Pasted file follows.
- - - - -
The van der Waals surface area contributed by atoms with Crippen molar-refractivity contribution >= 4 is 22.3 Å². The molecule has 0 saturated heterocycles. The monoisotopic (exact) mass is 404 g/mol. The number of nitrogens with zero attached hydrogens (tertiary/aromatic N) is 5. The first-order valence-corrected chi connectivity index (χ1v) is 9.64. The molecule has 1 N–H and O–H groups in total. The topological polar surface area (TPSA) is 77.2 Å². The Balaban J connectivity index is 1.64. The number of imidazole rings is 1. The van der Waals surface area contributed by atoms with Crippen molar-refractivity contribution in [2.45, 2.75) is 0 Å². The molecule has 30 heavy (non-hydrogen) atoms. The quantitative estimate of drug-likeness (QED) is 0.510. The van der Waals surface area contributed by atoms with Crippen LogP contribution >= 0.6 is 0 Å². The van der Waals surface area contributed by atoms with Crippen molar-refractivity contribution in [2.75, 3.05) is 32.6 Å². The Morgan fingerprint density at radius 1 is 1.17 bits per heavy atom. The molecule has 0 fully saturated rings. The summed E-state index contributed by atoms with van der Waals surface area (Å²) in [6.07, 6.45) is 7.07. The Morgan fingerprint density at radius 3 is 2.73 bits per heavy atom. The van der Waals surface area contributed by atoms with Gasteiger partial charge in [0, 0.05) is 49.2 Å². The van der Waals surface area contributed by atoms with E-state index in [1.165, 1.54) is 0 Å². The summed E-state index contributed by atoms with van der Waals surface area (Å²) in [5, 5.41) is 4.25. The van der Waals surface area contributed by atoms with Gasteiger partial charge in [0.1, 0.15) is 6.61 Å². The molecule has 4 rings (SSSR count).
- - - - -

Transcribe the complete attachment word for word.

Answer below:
The van der Waals surface area contributed by atoms with Crippen molar-refractivity contribution >= 4 is 22.3 Å². The molecule has 0 saturated heterocycles. The monoisotopic (exact) mass is 404 g/mol. The number of nitrogens with zero attached hydrogens (tertiary/aromatic N) is 5. The first-order valence-corrected chi connectivity index (χ1v) is 9.64. The molecule has 1 N–H and O–H groups in total. The topological polar surface area (TPSA) is 77.2 Å². The Balaban J connectivity index is 1.64. The number of imidazole rings is 1. The van der Waals surface area contributed by atoms with Crippen molar-refractivity contribution in [2.45, 2.75) is 0 Å². The molecule has 30 heavy (non-hydrogen) atoms. The quantitative estimate of drug-likeness (QED) is 0.510. The van der Waals surface area contributed by atoms with Crippen LogP contribution >= 0.6 is 0 Å². The van der Waals surface area contributed by atoms with Crippen molar-refractivity contribution in [2.75, 3.05) is 32.6 Å². The Morgan fingerprint density at radius 1 is 1.17 bits per heavy atom. The molecule has 0 fully saturated rings. The summed E-state index contributed by atoms with van der Waals surface area (Å²) in [6.07, 6.45) is 7.07. The Morgan fingerprint density at radius 3 is 2.73 bits per heavy atom. The van der Waals surface area contributed by atoms with Gasteiger partial charge in [0, 0.05) is 49.2 Å². The van der Waals surface area contributed by atoms with E-state index in [1.165, 1.54) is 0 Å². The summed E-state index contributed by atoms with van der Waals surface area (Å²) in [5, 5.41) is 4.25. The van der Waals surface area contributed by atoms with Gasteiger partial charge in [0.1, 0.15) is 6.61 Å². The molecule has 4 rings (SSSR count).